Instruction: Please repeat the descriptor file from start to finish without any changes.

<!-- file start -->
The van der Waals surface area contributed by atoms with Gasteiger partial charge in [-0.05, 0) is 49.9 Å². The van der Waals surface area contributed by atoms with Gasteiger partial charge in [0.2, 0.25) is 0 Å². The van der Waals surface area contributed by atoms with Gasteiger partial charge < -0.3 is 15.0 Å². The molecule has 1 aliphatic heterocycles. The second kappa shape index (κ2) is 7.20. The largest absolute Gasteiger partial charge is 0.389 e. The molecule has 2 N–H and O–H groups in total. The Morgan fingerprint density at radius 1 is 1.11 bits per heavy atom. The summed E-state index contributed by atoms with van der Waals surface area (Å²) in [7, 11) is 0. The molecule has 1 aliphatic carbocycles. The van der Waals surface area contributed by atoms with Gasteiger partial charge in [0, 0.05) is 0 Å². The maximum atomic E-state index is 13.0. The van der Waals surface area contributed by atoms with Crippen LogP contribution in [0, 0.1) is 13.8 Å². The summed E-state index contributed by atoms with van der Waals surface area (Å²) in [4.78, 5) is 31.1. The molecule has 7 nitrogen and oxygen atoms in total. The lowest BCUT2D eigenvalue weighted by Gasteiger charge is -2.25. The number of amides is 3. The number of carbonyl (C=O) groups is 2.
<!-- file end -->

The van der Waals surface area contributed by atoms with Gasteiger partial charge in [-0.05, 0) is 49.9 Å². The van der Waals surface area contributed by atoms with Gasteiger partial charge in [0.2, 0.25) is 0 Å². The van der Waals surface area contributed by atoms with Gasteiger partial charge < -0.3 is 15.0 Å². The molecule has 1 aliphatic heterocycles. The second kappa shape index (κ2) is 7.20. The largest absolute Gasteiger partial charge is 0.389 e. The molecule has 2 N–H and O–H groups in total. The Morgan fingerprint density at radius 1 is 1.11 bits per heavy atom. The summed E-state index contributed by atoms with van der Waals surface area (Å²) in [7, 11) is 0. The molecule has 1 aliphatic carbocycles. The van der Waals surface area contributed by atoms with Gasteiger partial charge in [0, 0.05) is 0 Å². The maximum atomic E-state index is 13.0. The van der Waals surface area contributed by atoms with Crippen LogP contribution in [0, 0.1) is 13.8 Å². The summed E-state index contributed by atoms with van der Waals surface area (Å²) in [4.78, 5) is 31.1. The molecule has 7 nitrogen and oxygen atoms in total. The lowest BCUT2D eigenvalue weighted by Gasteiger charge is -2.25. The number of amides is 3. The number of carbonyl (C=O) groups is 2.